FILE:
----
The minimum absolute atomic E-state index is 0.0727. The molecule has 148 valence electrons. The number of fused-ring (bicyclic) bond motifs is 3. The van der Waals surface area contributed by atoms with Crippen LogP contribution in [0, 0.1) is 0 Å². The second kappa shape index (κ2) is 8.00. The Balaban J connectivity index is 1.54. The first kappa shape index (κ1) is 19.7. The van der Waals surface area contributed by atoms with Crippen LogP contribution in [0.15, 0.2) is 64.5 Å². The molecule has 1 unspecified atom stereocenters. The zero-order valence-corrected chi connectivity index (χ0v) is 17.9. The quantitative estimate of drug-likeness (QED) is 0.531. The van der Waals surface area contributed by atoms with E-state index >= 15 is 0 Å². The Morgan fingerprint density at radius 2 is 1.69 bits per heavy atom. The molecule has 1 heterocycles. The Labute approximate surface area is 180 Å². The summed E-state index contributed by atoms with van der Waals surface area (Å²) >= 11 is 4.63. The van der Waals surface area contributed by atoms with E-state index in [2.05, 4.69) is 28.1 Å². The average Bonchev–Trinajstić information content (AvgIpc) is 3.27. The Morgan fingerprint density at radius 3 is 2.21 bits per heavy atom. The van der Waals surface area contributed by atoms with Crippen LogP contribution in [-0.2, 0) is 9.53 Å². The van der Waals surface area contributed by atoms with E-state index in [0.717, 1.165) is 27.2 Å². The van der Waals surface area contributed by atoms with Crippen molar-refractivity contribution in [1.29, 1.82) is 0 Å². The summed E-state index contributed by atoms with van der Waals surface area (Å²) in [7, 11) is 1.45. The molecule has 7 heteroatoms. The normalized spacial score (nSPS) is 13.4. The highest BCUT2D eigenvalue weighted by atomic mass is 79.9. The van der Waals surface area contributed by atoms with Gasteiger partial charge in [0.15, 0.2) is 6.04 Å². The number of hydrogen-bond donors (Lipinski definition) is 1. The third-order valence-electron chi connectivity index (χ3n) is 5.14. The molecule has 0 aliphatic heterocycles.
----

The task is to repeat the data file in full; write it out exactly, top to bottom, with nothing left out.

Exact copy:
The minimum absolute atomic E-state index is 0.0727. The molecule has 148 valence electrons. The number of fused-ring (bicyclic) bond motifs is 3. The van der Waals surface area contributed by atoms with Crippen LogP contribution in [0, 0.1) is 0 Å². The second kappa shape index (κ2) is 8.00. The Balaban J connectivity index is 1.54. The first kappa shape index (κ1) is 19.7. The van der Waals surface area contributed by atoms with Crippen LogP contribution in [0.15, 0.2) is 64.5 Å². The molecule has 1 unspecified atom stereocenters. The zero-order valence-corrected chi connectivity index (χ0v) is 17.9. The quantitative estimate of drug-likeness (QED) is 0.531. The van der Waals surface area contributed by atoms with E-state index >= 15 is 0 Å². The Morgan fingerprint density at radius 2 is 1.69 bits per heavy atom. The molecule has 1 heterocycles. The Labute approximate surface area is 180 Å². The summed E-state index contributed by atoms with van der Waals surface area (Å²) >= 11 is 4.63. The van der Waals surface area contributed by atoms with E-state index in [2.05, 4.69) is 28.1 Å². The average Bonchev–Trinajstić information content (AvgIpc) is 3.27. The Morgan fingerprint density at radius 3 is 2.21 bits per heavy atom. The van der Waals surface area contributed by atoms with Crippen LogP contribution in [-0.2, 0) is 9.53 Å². The van der Waals surface area contributed by atoms with E-state index in [0.717, 1.165) is 27.2 Å². The van der Waals surface area contributed by atoms with Crippen molar-refractivity contribution in [1.29, 1.82) is 0 Å². The summed E-state index contributed by atoms with van der Waals surface area (Å²) in [7, 11) is 1.45. The molecule has 7 heteroatoms. The normalized spacial score (nSPS) is 13.4. The highest BCUT2D eigenvalue weighted by atomic mass is 79.9. The van der Waals surface area contributed by atoms with Gasteiger partial charge in [0.15, 0.2) is 6.04 Å². The number of hydrogen-bond donors (Lipinski definition) is 1. The third-order valence-electron chi connectivity index (χ3n) is 5.14. The molecule has 0 aliphatic heterocycles.